Guayaquil, Ecuador, Aug 25, 2008 (CNA) - Top Evangelical leaders in Ecuador met with the president of the Bishops’ Conference of Ecuador, Archbishop Antonio Arregui, in order to show their support for the Catholic Church’s position on the controversial new Constitution being promoted by the government.

Jose Medina, a member of the Council of Elders of the Evangelical Church, and Pedro Medina, president of the Evangelical Laity of Ecuador, attended a meeting at the Archdiocese of Guayaquil to show their solidarity with Archbishop Arregui, who has been the target of criticism by the government, and express their support for the Catholic position.

“We wish to express to you our most sincere support for the work you are carrying out in defense and in benefit of life and the family in Ecuador,” Pedro Molina said.

“We would like to take this opportunity to not only support your work but also your statement, which encompasses the thinking of the Church and the Christian people of Ecuador,” he added.

Archbishop Arregui thanked the leaders for the support.  ‘I reiterate my gratitude to the lay Evangelicals of Ecuador who are represented here.  It is a joy to learn that the common Christian heritage of speaking out in defense of the family, life and peace is a top priority,” he said.

The Council of Elders of the Evangelical Church is the highest church authority for evangelicals in the country and brings together the more than seven thousand Evangelical denominations present in Ecuador.

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Media ignores huge Latino rally supporting marriage and the family

Denver, Colo., Aug 25, 2008 (CNA) - Around 5,000 Latinos gathered in Denver on Sunday afternoon to show their support for marriage and the family, making the gathering the largest to-date. While far smaller protests received local media coverage, the rally has been virtually blacked-out by the news media. 

The historic rally, which was organized by the Alliance For Marriage, drew thousands of enthusiastic Latinos from the greater Denver-metropolitan area and included speeches by Catholic and Evangelical leaders from Colorado, California, and Arizona. Police estimates placed the crowd for Viva La Familia! at 4,000 to 6,000 people.
 
Speakers for the event included Rev. Sam Rodriguez, Jr., the President of the National Hispanic Christian Leadership Conference; Luis Soto, the Executive Director of Centro San Juan Diego, which is run by the Catholic Archdiocese of Denver; Alejandro Bermudez, the Director of Catholic News Agency; and Rev. Eve Nunez, President and Founder of the Arizona Latino Commission.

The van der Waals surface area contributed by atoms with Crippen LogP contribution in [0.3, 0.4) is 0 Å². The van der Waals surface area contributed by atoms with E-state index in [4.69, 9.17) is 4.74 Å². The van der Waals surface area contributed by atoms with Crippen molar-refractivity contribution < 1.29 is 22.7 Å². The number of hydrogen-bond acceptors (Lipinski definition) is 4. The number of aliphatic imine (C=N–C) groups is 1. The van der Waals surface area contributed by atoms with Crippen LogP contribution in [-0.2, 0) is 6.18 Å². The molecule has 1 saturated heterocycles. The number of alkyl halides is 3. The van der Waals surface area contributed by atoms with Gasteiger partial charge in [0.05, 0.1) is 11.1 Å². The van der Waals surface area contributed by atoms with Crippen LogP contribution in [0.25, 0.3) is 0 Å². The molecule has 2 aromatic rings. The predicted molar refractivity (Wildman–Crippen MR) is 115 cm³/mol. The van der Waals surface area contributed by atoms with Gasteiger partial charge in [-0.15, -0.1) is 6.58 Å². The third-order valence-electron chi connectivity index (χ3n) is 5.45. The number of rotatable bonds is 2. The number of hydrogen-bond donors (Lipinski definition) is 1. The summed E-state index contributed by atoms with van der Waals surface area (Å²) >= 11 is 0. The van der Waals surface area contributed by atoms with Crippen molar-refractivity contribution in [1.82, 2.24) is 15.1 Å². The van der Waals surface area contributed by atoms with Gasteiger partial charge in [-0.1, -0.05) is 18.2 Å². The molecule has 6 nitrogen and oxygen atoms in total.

Mr. Soto encouraged the crowd, saying, "Viva la Familia! reminds us all that the most important social institution is the family."
 
Entertainment was provided by the famous Mexican performer Cepillín, who has been a TV star in 18 countries for many years. The event also featured the Catholic recording artist Ge'La.

The unprecedented gathering of Latinos went uncovered by the local news media. Instead, local news channels chose to cover a demonstration by about 1,500 anti-war protestors and a martial arts training session for protestors from the anti-war group Re-create 68, which was held in preparation for their first demonstration.  

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Pope underscores importance of music for transmitting experiences of the soul

Castelgandolfo, Italy, Aug 25, 2008 (CNA) - Pope Benedict XVI expressed gratitude for the concert performed in his honor at the Swiss Hall of the Apostolic Palace in Castel Gandolfo this weekend, and in his remarks at the conclusion of the concert he emphasized the importance of music in transmitting the profound experiences of the soul.

After thanking Ivonne Timoianu, who played the violoncello and the former Austrian ambassador to the Holy See, Christoph Cornaro, who played piano, for the “magisterial performance” of Franz Schubert’s “Winter Journey,” Benedict XVI noted that the piece describes “the intense atmosphere of sad loneliness caused by his [Schubert’s] delicate state of health and his sentimental and professional disappointments.”
 
“It is an interior journey that the celebrated Austrian composer wrote in 1827, just one year before his premature death at the age of 31,” the Pope added.